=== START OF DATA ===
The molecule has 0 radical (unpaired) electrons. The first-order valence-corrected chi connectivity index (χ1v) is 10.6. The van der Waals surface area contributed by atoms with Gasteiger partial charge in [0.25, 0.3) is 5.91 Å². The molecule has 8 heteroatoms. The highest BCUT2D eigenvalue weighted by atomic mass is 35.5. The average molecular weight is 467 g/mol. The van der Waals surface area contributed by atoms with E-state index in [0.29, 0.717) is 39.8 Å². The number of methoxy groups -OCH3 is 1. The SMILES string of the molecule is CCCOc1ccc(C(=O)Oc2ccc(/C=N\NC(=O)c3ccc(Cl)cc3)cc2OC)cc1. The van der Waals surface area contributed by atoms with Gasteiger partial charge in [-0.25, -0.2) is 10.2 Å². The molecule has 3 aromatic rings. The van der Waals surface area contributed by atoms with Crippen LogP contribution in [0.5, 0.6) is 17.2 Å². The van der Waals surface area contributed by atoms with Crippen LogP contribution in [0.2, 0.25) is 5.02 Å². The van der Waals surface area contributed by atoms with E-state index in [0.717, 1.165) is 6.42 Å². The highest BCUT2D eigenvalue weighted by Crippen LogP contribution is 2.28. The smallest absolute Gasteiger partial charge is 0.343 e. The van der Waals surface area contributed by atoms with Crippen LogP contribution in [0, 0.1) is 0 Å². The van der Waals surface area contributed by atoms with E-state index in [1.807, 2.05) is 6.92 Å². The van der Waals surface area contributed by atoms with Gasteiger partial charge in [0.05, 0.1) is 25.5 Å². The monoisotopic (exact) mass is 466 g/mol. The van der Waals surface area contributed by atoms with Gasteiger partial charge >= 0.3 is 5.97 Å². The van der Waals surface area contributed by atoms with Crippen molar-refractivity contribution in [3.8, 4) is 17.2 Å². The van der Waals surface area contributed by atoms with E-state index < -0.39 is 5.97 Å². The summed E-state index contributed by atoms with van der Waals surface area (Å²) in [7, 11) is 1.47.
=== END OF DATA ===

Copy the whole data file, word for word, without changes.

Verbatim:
The molecule has 0 radical (unpaired) electrons. The first-order valence-corrected chi connectivity index (χ1v) is 10.6. The van der Waals surface area contributed by atoms with Gasteiger partial charge in [0.25, 0.3) is 5.91 Å². The molecule has 8 heteroatoms. The highest BCUT2D eigenvalue weighted by atomic mass is 35.5. The average molecular weight is 467 g/mol. The van der Waals surface area contributed by atoms with E-state index in [0.29, 0.717) is 39.8 Å². The number of methoxy groups -OCH3 is 1. The SMILES string of the molecule is CCCOc1ccc(C(=O)Oc2ccc(/C=N\NC(=O)c3ccc(Cl)cc3)cc2OC)cc1. The van der Waals surface area contributed by atoms with Gasteiger partial charge in [-0.25, -0.2) is 10.2 Å². The molecule has 3 aromatic rings. The van der Waals surface area contributed by atoms with Crippen LogP contribution in [0.5, 0.6) is 17.2 Å². The van der Waals surface area contributed by atoms with Crippen LogP contribution in [0.2, 0.25) is 5.02 Å². The van der Waals surface area contributed by atoms with E-state index in [0.717, 1.165) is 6.42 Å². The highest BCUT2D eigenvalue weighted by Crippen LogP contribution is 2.28. The smallest absolute Gasteiger partial charge is 0.343 e. The van der Waals surface area contributed by atoms with Crippen LogP contribution in [0, 0.1) is 0 Å². The van der Waals surface area contributed by atoms with E-state index in [1.807, 2.05) is 6.92 Å². The van der Waals surface area contributed by atoms with Gasteiger partial charge in [0.05, 0.1) is 25.5 Å². The monoisotopic (exact) mass is 466 g/mol. The van der Waals surface area contributed by atoms with Gasteiger partial charge >= 0.3 is 5.97 Å². The van der Waals surface area contributed by atoms with Crippen molar-refractivity contribution in [3.8, 4) is 17.2 Å². The van der Waals surface area contributed by atoms with E-state index < -0.39 is 5.97 Å². The summed E-state index contributed by atoms with van der Waals surface area (Å²) in [7, 11) is 1.47.